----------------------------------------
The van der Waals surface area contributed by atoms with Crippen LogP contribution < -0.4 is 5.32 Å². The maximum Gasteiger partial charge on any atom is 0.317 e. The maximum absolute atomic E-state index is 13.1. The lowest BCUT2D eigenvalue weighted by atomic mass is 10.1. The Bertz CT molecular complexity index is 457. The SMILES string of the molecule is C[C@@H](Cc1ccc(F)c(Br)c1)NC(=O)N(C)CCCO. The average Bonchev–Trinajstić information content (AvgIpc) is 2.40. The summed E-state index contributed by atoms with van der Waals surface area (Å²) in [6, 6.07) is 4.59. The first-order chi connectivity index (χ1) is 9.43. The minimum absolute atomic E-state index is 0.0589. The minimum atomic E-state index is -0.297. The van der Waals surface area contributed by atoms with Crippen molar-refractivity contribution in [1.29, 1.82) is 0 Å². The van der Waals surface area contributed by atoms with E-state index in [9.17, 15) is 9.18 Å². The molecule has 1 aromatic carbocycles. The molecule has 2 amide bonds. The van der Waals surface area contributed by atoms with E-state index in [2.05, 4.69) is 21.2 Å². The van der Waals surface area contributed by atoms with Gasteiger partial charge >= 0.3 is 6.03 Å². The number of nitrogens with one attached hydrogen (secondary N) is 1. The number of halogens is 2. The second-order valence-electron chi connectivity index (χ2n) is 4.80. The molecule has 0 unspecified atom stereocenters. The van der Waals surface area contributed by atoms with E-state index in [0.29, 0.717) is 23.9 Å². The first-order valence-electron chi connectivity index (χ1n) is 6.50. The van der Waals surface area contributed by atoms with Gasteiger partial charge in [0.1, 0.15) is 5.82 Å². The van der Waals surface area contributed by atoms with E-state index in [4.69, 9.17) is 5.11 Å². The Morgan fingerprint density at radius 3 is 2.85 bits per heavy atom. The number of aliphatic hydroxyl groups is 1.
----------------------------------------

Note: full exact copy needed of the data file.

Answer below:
The van der Waals surface area contributed by atoms with Crippen LogP contribution < -0.4 is 5.32 Å². The maximum Gasteiger partial charge on any atom is 0.317 e. The maximum absolute atomic E-state index is 13.1. The lowest BCUT2D eigenvalue weighted by atomic mass is 10.1. The Bertz CT molecular complexity index is 457. The SMILES string of the molecule is C[C@@H](Cc1ccc(F)c(Br)c1)NC(=O)N(C)CCCO. The average Bonchev–Trinajstić information content (AvgIpc) is 2.40. The summed E-state index contributed by atoms with van der Waals surface area (Å²) in [6, 6.07) is 4.59. The first-order chi connectivity index (χ1) is 9.43. The minimum absolute atomic E-state index is 0.0589. The minimum atomic E-state index is -0.297. The van der Waals surface area contributed by atoms with Crippen molar-refractivity contribution in [1.29, 1.82) is 0 Å². The van der Waals surface area contributed by atoms with E-state index in [9.17, 15) is 9.18 Å². The molecule has 1 aromatic carbocycles. The molecule has 2 amide bonds. The van der Waals surface area contributed by atoms with E-state index in [2.05, 4.69) is 21.2 Å². The van der Waals surface area contributed by atoms with Gasteiger partial charge >= 0.3 is 6.03 Å². The number of nitrogens with one attached hydrogen (secondary N) is 1. The number of halogens is 2. The second-order valence-electron chi connectivity index (χ2n) is 4.80. The molecule has 0 unspecified atom stereocenters. The van der Waals surface area contributed by atoms with E-state index in [0.29, 0.717) is 23.9 Å². The first-order valence-electron chi connectivity index (χ1n) is 6.50. The van der Waals surface area contributed by atoms with Gasteiger partial charge in [0.1, 0.15) is 5.82 Å². The van der Waals surface area contributed by atoms with E-state index in [4.69, 9.17) is 5.11 Å². The Morgan fingerprint density at radius 3 is 2.85 bits per heavy atom. The number of aliphatic hydroxyl groups is 1.